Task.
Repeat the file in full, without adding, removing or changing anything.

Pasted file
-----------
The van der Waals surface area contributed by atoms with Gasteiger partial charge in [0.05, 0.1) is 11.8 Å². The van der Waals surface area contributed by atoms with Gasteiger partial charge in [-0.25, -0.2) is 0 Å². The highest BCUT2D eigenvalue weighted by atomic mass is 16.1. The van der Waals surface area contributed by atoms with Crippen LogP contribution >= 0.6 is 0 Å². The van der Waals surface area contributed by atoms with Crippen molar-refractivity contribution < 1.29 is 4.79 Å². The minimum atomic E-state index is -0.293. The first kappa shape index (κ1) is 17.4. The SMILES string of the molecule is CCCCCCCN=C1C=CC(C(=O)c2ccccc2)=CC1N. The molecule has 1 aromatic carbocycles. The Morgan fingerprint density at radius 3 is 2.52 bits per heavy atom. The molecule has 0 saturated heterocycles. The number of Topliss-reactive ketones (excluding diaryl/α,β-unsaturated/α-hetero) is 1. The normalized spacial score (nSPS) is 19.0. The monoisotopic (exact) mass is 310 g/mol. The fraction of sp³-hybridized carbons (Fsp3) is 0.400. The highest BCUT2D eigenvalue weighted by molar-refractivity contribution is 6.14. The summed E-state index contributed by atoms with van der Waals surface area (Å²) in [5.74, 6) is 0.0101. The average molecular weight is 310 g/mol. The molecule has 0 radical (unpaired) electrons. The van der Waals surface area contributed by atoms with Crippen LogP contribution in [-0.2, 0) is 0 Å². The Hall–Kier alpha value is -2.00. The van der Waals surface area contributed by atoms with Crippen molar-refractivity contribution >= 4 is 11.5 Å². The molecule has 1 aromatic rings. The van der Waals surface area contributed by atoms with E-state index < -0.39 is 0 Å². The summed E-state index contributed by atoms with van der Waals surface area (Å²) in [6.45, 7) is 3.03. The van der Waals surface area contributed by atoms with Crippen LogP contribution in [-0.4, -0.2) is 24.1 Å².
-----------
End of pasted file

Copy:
The van der Waals surface area contributed by atoms with Gasteiger partial charge in [0.05, 0.1) is 11.8 Å². The van der Waals surface area contributed by atoms with Gasteiger partial charge in [-0.25, -0.2) is 0 Å². The highest BCUT2D eigenvalue weighted by atomic mass is 16.1. The van der Waals surface area contributed by atoms with Crippen LogP contribution >= 0.6 is 0 Å². The van der Waals surface area contributed by atoms with Crippen molar-refractivity contribution < 1.29 is 4.79 Å². The minimum atomic E-state index is -0.293. The first kappa shape index (κ1) is 17.4. The SMILES string of the molecule is CCCCCCCN=C1C=CC(C(=O)c2ccccc2)=CC1N. The molecule has 1 aromatic carbocycles. The Morgan fingerprint density at radius 3 is 2.52 bits per heavy atom. The molecule has 0 saturated heterocycles. The number of Topliss-reactive ketones (excluding diaryl/α,β-unsaturated/α-hetero) is 1. The normalized spacial score (nSPS) is 19.0. The monoisotopic (exact) mass is 310 g/mol. The fraction of sp³-hybridized carbons (Fsp3) is 0.400. The highest BCUT2D eigenvalue weighted by molar-refractivity contribution is 6.14. The summed E-state index contributed by atoms with van der Waals surface area (Å²) in [5.74, 6) is 0.0101. The average molecular weight is 310 g/mol. The molecule has 0 radical (unpaired) electrons. The van der Waals surface area contributed by atoms with Crippen LogP contribution in [-0.2, 0) is 0 Å². The Hall–Kier alpha value is -2.00. The van der Waals surface area contributed by atoms with Crippen molar-refractivity contribution >= 4 is 11.5 Å². The molecule has 1 aromatic rings. The van der Waals surface area contributed by atoms with E-state index < -0.39 is 0 Å². The summed E-state index contributed by atoms with van der Waals surface area (Å²) in [6.45, 7) is 3.03. The van der Waals surface area contributed by atoms with Crippen LogP contribution in [-0.4, -0.2) is 24.1 Å².